On time, in budget and described by Mary Hanafin as “the most exciting project taking place during eWeek”, Mobhaile, an umbrella term for a range of e-citizen services, launched yesterday at ICT Expo with the click of a button from the Minister with responsibility for the Information Society.
The project, exclusively revealed by siliconrepublic.com last year, was developed for local authorities by the Local Government Computer Services Board as a user-friendly front end for e-citizens to access a wide range of local information.
“A single source for local authority services such as planning applications, travel reports and development plans, Mobhaile will act as an all-compassing, 24-hour guide to local services which citizens, businesses and local organisations can readily access. This is ultimately what eGovernment flourishing at grass roots level is all about,” said Hanafin.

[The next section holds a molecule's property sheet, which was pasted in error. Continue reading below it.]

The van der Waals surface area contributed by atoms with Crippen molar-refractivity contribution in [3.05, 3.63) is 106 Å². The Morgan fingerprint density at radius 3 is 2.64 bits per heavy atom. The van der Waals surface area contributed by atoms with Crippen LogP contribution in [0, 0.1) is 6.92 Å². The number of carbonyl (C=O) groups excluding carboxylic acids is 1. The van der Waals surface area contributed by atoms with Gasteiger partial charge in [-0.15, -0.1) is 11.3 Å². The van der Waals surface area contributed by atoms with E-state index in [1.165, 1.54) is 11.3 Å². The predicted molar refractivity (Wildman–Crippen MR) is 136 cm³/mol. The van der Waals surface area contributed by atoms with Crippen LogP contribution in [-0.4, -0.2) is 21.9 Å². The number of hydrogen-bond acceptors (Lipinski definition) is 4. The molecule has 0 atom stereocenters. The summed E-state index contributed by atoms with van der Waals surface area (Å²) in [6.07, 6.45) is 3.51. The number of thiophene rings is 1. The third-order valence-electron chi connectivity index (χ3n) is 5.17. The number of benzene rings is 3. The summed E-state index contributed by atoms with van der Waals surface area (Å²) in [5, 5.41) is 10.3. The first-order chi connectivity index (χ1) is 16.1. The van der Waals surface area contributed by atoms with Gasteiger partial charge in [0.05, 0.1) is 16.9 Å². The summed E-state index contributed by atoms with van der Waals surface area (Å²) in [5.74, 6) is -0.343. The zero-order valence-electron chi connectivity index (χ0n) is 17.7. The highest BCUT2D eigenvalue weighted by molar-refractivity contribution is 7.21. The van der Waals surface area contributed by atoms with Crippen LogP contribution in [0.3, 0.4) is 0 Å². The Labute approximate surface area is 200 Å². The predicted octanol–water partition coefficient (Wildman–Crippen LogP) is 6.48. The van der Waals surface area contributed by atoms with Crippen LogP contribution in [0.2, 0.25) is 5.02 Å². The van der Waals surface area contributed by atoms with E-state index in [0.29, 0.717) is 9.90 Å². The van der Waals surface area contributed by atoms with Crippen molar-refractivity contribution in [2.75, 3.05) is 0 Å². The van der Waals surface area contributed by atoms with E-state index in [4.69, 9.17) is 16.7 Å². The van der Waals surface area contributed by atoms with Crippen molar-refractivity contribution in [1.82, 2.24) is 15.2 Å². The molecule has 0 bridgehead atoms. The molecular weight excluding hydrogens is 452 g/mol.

Described by LGCSB’s Tim Willoughby as an “unprecedented national roll out”, citizens will soon be able to interact with their local communities via a web site and SMS services based on Microsoft and Vodafone platforms respectively.
“Some are in different states of readiness,” he said. Councils in Meath and South Dublin are expected to launch first, with different counties going live throughout the Summer. “At the start we will focus on getting different communities online, giving them different tool sets,” explains Willoughby. “We’re currently working out charging mechanisms for something like a small football club, for example, where you might want to notify players that a game is cancelled.”
Willoughby describes the rich mix of geographical and community services, built around function, location and time, as a unique mixture and a world first. “No one is doing the community side with the whole geographical emphasis,” he told siliconrepublic.com. Overall technical costs came in at is under €1m, but that is only part of the story. “A lot of the work we have been doing for the year is evangelising what we’re trying to do,” says Willoughby.
By Ian Campbell